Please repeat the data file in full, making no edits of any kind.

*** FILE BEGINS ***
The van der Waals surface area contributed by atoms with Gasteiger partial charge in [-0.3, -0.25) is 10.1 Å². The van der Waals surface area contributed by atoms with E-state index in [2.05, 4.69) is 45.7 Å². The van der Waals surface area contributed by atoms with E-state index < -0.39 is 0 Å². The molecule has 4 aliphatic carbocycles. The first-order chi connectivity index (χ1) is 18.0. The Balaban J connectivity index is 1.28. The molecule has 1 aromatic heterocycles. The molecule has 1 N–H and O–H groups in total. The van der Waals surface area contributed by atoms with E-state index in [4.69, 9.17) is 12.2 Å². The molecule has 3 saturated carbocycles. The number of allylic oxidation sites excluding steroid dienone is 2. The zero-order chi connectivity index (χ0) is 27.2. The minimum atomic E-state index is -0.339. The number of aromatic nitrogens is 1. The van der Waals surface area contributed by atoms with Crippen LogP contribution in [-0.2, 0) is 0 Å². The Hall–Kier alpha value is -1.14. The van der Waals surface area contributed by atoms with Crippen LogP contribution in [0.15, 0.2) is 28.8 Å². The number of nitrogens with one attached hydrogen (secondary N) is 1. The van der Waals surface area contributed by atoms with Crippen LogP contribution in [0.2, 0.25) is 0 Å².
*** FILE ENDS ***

The van der Waals surface area contributed by atoms with Gasteiger partial charge in [-0.3, -0.25) is 10.1 Å². The van der Waals surface area contributed by atoms with E-state index in [2.05, 4.69) is 45.7 Å². The van der Waals surface area contributed by atoms with E-state index < -0.39 is 0 Å². The molecule has 4 aliphatic carbocycles. The first-order chi connectivity index (χ1) is 18.0. The Balaban J connectivity index is 1.28. The molecule has 1 aromatic heterocycles. The molecule has 1 N–H and O–H groups in total. The van der Waals surface area contributed by atoms with E-state index in [4.69, 9.17) is 12.2 Å². The molecule has 3 saturated carbocycles. The number of allylic oxidation sites excluding steroid dienone is 2. The zero-order chi connectivity index (χ0) is 27.2. The minimum atomic E-state index is -0.339. The number of aromatic nitrogens is 1. The van der Waals surface area contributed by atoms with Crippen LogP contribution in [-0.2, 0) is 0 Å². The Hall–Kier alpha value is -1.14. The van der Waals surface area contributed by atoms with Crippen LogP contribution in [0.15, 0.2) is 28.8 Å². The number of nitrogens with one attached hydrogen (secondary N) is 1. The van der Waals surface area contributed by atoms with Crippen LogP contribution in [0.2, 0.25) is 0 Å².